“Even before the current government came to power many such things were being said, but most of them were not given any prominent platform, they were mostly being written on blogs or said at some event which went unnoticed,” said Aniket Sule, a Maharashtra-based scientist who is a part of Breakthrough Science Society, a group which has been trying to fight spread of fake scientific information.

“After 2014, a number of Right-wing speakers are speaking at prominent platforms like the science congress because they are getting the chance to do so.”

Subscribe to our channels on YouTube & Telegram

News media is in a crisis & only you can fix it

You are reading this because you value good, intelligent and objective journalism. We thank you for your time and your trust.

You also know that the news media is facing an unprecedented crisis. It is likely that you are also hearing of the brutal layoffs and pay-cuts hitting the industry. There are many reasons why the media’s economics is broken. But a big one is that good people are not yet paying enough for good journalism.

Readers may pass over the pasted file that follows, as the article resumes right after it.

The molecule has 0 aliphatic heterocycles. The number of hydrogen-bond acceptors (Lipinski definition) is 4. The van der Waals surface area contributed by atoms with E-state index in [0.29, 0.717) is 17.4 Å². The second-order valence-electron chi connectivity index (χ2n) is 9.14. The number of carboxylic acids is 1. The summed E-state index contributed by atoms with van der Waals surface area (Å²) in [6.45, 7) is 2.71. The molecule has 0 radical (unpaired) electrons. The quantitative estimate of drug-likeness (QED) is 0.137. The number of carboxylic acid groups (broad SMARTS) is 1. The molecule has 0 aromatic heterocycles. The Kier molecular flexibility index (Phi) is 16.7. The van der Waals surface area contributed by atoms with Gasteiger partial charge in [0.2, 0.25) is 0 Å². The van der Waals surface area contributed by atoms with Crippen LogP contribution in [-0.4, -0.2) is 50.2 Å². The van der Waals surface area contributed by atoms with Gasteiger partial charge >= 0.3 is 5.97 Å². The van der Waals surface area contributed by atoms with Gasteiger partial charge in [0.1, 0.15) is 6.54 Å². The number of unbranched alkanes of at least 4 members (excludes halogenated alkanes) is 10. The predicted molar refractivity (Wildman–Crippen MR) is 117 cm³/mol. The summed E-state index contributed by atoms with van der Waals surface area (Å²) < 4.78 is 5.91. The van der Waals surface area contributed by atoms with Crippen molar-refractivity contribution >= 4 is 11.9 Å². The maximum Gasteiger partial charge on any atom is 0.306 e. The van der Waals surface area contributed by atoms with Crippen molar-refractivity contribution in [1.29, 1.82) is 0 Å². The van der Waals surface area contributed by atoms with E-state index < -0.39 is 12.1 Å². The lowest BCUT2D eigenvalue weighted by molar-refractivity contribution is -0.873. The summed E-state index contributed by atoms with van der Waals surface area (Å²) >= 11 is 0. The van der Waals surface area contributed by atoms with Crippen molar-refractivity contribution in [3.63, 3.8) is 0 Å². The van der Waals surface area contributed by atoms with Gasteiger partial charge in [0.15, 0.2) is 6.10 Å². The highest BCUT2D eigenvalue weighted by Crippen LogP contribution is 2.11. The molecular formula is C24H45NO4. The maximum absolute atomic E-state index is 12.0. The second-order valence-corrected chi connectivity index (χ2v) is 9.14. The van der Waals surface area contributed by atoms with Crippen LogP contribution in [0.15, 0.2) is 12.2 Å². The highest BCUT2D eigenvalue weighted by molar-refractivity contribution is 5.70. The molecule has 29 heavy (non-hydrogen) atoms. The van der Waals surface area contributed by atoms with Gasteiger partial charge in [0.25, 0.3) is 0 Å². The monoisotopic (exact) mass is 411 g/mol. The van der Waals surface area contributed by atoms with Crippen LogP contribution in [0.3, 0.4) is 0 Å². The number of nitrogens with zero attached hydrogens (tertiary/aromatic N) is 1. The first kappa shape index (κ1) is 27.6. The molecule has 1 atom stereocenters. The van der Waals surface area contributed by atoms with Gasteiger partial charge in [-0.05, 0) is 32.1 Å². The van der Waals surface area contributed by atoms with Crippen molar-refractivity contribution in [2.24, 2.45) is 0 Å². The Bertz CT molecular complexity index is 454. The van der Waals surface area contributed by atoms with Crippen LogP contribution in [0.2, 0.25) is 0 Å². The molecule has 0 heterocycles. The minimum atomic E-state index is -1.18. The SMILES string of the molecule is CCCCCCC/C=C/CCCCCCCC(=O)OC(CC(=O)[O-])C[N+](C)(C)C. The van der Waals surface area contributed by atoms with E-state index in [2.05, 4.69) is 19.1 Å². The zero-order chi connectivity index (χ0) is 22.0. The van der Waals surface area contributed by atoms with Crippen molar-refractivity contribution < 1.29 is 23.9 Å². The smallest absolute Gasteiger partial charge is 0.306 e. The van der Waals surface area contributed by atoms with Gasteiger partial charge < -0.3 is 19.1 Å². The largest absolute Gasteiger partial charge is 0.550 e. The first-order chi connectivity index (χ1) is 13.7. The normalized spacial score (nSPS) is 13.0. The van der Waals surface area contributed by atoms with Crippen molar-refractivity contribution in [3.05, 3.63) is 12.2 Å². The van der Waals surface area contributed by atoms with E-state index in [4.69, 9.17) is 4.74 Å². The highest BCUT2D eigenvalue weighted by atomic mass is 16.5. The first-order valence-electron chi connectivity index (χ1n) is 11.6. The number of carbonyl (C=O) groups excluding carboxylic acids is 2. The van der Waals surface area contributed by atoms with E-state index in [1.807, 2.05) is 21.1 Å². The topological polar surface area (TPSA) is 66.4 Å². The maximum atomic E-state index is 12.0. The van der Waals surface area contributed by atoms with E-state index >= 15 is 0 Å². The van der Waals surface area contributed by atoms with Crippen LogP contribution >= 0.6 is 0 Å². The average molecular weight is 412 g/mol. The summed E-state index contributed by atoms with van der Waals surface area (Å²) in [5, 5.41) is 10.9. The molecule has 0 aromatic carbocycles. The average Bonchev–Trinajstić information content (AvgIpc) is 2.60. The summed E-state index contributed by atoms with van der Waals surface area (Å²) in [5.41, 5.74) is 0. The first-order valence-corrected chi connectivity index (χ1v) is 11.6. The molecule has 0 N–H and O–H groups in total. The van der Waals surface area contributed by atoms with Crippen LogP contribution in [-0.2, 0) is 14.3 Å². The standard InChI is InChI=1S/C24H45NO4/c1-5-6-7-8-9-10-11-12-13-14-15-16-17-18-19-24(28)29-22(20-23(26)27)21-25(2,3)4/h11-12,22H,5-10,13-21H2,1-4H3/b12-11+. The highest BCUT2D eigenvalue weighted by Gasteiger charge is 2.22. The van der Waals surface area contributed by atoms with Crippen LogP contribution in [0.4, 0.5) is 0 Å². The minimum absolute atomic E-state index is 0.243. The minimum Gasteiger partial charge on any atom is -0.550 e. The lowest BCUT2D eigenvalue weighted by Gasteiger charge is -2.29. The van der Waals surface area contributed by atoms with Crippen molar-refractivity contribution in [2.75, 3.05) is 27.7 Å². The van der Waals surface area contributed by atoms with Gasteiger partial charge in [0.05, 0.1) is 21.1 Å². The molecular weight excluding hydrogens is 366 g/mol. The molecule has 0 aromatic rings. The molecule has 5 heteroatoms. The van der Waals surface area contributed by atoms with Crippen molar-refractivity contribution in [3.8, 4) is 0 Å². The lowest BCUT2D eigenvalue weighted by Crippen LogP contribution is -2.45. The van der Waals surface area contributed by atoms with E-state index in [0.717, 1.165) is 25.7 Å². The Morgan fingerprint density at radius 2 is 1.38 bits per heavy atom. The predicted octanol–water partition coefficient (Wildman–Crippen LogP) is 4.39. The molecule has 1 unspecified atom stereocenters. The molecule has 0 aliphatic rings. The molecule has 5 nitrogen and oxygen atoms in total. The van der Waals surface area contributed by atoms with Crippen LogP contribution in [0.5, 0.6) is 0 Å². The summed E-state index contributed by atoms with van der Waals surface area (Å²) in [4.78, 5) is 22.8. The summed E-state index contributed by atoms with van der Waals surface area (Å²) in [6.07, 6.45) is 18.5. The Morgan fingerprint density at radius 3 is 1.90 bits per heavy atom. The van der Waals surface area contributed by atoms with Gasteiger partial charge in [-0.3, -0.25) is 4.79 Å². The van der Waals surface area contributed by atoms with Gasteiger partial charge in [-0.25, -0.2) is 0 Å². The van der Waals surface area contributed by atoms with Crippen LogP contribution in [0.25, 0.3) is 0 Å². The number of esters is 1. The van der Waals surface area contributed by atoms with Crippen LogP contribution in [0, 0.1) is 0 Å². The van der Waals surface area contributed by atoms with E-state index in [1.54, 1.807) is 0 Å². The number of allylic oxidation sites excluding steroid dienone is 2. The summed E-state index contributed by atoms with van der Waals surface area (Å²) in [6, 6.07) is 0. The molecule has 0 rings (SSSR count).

We have a newsroom filled with talented young reporters. We also have the country’s most robust editing and fact-checking team, finest news photographers and video professionals. We are building India’s most ambitious and energetic news platform. And we aren’t even three yet.

At ThePrint, we invest in quality journalists. We pay them fairly and on time even in this difficult period. As you may have noticed, we do not flinch from spending whatever it takes to make sure our reporters reach where the story is. Our stellar coronavirus coverage is a good example. You can check some of it here.

This comes with a sizable cost. For us to continue bringing quality journalism, we need readers like you to pay for it. Because the advertising market is broken too.

If you think we deserve your support, do join us in this endeavour to strengthen fair, free, courageous, and questioning journalism, please click on the link below. Your support will define our journalism, and ThePrint’s future. It will take just a few seconds of your time.

Support Our Journalism

Share Your Views


Please enter your comment!
Please enter your name here